Most branches of philosophy and many other disciplines in the humanities and social sciences studied in the anglophone academy draw on texts written in languages other than English and therefore rely on the products of translation, especially translations of historical, European philosophy. However, surprisingly little philosophical attention has been paid to the role of individual translators in mediating and relocating philosophical narratives across cultural and linguistic boundaries. The blind spot […]
In memory of Joel Olson (1967-2012) In the quarter-century or so since the obscure disaster of the Soviet bloc’s collapse, two words have been pinned to that of ‘communism’ with liberal abandon: ‘tragedy’ and ‘transition’. Tragedy, to signify the magnitude of suffering, but not the greatness of the enterprise; the depth of the fall, but not the rationality of the ambition. Transition, to capitalism, shadowed by the enumeration of crimes, […]
After History: Alexandre Kojève as a Photographer, BAK, Utrecht, 20 May–15 July 2012; OCT Contemporary Art Terminal, Shenzhen, 21 September–16 November 2012; Palais de Tokyo, Paris, 17 October 2012–7 January 2013. In a darkened room stand seven podiums, like black treadmills at a standstill. Each faces a digitized photograph projected onto a bare wall. The humming projectors are interrupted every thirty seconds as new images replace old ones. Nearly 400 […]
Kevin B. Anderson and Russell Rockwell, eds, The Dunayevskaya-Marcuse-Fromm Correspondence, 1954-1978: Dialogues on Hegel, Marx and Critical Theory, Lexington Books, Lanham MD and Plymouth, 2012, 269 pp., £49.95 hb., £21.95 pb., 978 0 73916 835 6 hb, 978 0 73916 836 3 pb. Raya Dunayevskaya died in 1987 aged 77, but her ideas remain alive and to-be-lived-by today, a permanent reproach to thought’s accommodation to an intolerable present. Dunayevskaya inspired […]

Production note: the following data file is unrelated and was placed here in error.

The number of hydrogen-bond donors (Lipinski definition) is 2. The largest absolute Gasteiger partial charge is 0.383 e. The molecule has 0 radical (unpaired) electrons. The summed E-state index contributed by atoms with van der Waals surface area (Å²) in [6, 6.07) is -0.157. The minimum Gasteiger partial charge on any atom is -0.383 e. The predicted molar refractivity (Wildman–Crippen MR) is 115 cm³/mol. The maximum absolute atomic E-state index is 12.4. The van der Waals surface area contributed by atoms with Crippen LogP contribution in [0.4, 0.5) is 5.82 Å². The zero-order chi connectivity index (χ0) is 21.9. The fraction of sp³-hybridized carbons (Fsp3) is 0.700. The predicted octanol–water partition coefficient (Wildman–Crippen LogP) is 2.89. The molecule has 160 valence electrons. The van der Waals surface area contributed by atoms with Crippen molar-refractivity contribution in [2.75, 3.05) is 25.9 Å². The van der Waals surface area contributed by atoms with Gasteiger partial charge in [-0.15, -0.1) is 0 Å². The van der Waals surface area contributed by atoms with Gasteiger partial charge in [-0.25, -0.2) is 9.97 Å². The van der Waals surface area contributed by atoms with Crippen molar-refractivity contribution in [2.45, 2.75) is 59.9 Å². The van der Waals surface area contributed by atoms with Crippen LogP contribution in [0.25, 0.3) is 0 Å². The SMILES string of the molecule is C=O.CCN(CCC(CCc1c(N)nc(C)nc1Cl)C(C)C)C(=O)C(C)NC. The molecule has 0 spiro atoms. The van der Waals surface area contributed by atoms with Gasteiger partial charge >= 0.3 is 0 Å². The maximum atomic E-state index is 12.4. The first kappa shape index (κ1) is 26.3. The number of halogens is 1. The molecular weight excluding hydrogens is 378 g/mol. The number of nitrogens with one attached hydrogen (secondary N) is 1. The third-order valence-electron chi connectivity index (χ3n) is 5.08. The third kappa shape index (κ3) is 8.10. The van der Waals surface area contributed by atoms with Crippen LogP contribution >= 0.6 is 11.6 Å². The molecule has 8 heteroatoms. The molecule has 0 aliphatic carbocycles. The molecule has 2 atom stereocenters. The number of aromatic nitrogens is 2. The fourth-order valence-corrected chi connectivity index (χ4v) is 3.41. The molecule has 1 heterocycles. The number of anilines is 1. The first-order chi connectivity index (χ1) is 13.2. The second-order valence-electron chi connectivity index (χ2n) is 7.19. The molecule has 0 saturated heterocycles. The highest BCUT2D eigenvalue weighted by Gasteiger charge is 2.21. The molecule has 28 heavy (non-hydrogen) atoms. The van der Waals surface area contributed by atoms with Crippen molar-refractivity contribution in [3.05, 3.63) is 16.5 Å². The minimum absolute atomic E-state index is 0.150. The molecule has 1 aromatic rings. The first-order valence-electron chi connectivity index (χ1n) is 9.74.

There are philosophical books, minor classics even, which are widely known and referred to, although no one has actually read them page by page… a nice example of interpassivity, where some figure of the Other is supposed to do the reading for us. Slavoj Žižek1 Allow me to be that figure (for now anyway), for Žižek has published a book which, while in no way unreadable – assuming one lives […]
I take my title and my philosophical cue from a passage in Marx’s 1839 ‘Notebooks on Epicurean Philosophy’. I take my artistic cue from the early work of Valie Export. The passage from Marx reads as follows: As in the history of philosophy there are nodal points which raise philosophy in itself to concretion, apprehend abstract principle in a totality, and thus break off the rectilinear process, so also there […]
Contemporary, let us say ‘post-modern’, discourses on media, communication, information and so on are functioning in our society in at least two different – if interconnected – ways.* First, they describe scientifically the functioning of contemporary media and their growing role in our society. But the development of media theory during recent decades was, in a very obvious way, motivated not only by a pure scientific interest in the make-up […]
In our recent highlight from RP163, David Cunningham examines the relationship between Lukács’ ‘The Theory of the Novel’ and his later Marxist works, and its asks how we are to read this work today.
Étienne Balibar, Barbara Cassin, Alain de Libera Introduction by Peter Osborne.
In an interview with Le Monde published a couple of months before his death at the age of 74 from pancreatic cancer on Friday 9 October 2004, Jacques Derrida confirmed what many already knew, that he was ʻdangerously illʼ, ʻat war against myselfʼ. If questions of ʻsurvivalʼ had always ʻhauntedʼ him, this, he said, took on new meaning in the light of both his pressing health problems and peopleʼs tendency […]